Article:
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Author Topic: Kaettekita Mario Bros. with different title screen?  (Read 268 times)
adori_12
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« on: May 16, 2019, 03:33:16 AM »

So I was looking around for a copy of Kaettekita Mario Bros. on eBay when I came across this disk:
https://www.ebay.com/itm/KAETTEKITA-MARIO-BROS-Only-disk-card-Famicom-FC-Disk-System-Japanese-Ver/142019991456?hash=item21110d17a0:g:bF0AAOSw241Yd0Nh
It was a normal-looking copy of the game (although slightly overpriced, since there's a few copies that cost like half the price),or that's what I thought at first.
Upon looking at the photos of the game, I noticed the seller was nice enough to include pics of the disk in action, but then I quickly realized something was off.
On pic 3, he shows off the title screen, but it's different than every copy of the game I've ever seen.
Notice how "かえってきた" is weirdly off-centered? On a regular game, it should be on the center. Even the "NAGATANIEN" copyright at the bottom is out of place, and is not aligned with the "NINTENDO" trademark. The year 1988 also shows a copyright symbol, whereas the normal one only has one at 1983. I couldn't find more differences on pic 4.
I looked everywhere for a ROM or even a screenshot matching those changes at the title screen, but I found nothing.
Is this something like a prototype or an early Disk Writer version of the game, or it's just a weird ROM hack or a pirate disk? The disk itself looks pretty legit, and it even includes real stickers and not any handwritten labels. Does anyone owns a copy of the game that shows those changes? Huh
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« Reply #1 on: May 16, 2019, 06:59:00 AM »

If it's a different version from the dumped one floating around on the internet, a dump of this one would show that. But there is no guarantee that an FDS game haven't been tampered with and rewritten to the same disk.
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Great Hierophant
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« Reply #2 on: May 16, 2019, 01:53:54 PM »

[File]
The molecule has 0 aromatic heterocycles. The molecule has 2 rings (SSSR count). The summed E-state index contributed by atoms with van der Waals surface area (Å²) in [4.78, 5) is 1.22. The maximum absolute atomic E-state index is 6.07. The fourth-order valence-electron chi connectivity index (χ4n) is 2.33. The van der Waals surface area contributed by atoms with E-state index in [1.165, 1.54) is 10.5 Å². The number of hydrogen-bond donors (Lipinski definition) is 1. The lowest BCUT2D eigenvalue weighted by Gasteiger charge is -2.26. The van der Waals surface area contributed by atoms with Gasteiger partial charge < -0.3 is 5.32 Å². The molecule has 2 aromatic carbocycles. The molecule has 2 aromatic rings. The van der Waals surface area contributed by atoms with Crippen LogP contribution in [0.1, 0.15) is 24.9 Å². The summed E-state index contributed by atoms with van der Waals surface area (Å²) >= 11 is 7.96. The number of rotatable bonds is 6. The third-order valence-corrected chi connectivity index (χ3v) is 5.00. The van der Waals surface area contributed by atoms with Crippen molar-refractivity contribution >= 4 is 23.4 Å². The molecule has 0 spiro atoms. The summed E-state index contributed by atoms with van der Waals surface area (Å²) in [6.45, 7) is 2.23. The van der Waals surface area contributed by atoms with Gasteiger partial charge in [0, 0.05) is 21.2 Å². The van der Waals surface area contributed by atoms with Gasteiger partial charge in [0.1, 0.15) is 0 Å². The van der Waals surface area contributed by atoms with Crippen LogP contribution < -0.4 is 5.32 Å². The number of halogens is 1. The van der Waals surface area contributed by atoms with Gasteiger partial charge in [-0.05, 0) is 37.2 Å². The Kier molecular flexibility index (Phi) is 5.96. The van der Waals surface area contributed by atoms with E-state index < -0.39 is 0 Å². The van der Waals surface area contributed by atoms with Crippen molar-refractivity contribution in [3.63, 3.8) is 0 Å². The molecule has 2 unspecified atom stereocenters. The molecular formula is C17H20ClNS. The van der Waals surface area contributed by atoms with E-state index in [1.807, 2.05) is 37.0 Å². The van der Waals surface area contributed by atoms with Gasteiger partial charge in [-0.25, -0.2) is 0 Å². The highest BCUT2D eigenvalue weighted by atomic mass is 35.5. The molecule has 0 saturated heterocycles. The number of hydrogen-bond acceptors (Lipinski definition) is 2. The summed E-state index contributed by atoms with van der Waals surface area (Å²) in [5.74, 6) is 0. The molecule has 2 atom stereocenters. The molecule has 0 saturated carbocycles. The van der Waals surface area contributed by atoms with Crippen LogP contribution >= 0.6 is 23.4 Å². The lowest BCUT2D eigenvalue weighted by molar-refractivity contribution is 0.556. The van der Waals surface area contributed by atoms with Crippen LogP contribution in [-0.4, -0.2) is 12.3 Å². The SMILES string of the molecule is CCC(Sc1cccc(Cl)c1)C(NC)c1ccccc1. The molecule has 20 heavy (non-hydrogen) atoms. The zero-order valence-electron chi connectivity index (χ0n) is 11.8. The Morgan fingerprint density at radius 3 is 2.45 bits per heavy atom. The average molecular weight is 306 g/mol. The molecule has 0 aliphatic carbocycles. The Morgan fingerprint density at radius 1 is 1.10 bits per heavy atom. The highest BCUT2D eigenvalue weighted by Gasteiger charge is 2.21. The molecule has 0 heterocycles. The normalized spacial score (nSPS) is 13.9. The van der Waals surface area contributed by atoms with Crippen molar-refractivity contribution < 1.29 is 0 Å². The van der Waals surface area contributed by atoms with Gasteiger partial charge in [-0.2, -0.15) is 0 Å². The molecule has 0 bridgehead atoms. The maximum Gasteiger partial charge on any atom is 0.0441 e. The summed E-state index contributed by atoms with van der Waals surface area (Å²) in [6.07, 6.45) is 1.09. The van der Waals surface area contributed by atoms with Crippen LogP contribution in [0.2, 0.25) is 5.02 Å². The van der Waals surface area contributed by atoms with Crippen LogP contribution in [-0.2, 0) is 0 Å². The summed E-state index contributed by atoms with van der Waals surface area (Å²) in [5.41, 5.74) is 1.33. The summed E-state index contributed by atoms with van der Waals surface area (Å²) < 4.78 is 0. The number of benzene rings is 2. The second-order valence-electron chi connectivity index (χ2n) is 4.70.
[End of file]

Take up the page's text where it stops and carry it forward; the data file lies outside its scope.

The placement of the "Nagatanien" and the addition of the additional (c) look too deliberate for some random corrupted byte caused by a bad read.  This is probably a previously-unknown revision of the game.  The かえってきた may be one tile too far to the left for the ideal, but I think that's a matter of taste. 
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« Reply #3 on: May 16, 2019, 03:11:08 PM »

Yeah I also vote for an earlier or later revision of the game. If a hacker would be changing the title screen they usually remove the copyright and stuff to hide the fact that they stole the game and selling it. Moving things around sounds more like Nintendo changing their mind about the positions of things.
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adori_12
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« Reply #4 on: May 16, 2019, 03:28:57 PM »

Yeah, it wouldn't make sense for a pirate to just move copyright information instead of removing it, something they used to do almost whenever they stole a game. It definitely doesn't look like a pirated disk.
The best thing I can come up with is that this, as you already stated, is an early unseen version of the game that maybe was available at Disk Writer kiosks for a limited period of time, before they thought the title looked misaligned.
I wonder if there's more changes at the menu of the game, or at any point of it...
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togemet2
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« Reply #5 on: May 19, 2019, 01:32:53 AM »

Perhaps the photo could've been taken from some magazine that was showing an earlier build of the game. It may not be a screen capture and I've seen quite a few eBay sellers do this to save some time.
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adori_12
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« Reply #6 on: May 19, 2019, 02:59:16 AM »

So, I decided to do a reverse search of the image, and sadly, it's not an original picture made by the seller.
It only appeared on two other Japanese sites:
http://ure.pia.co.jp/articles/-/46043?page=2
A blog entry about Mario games, and
http://neoapo.com/games/3281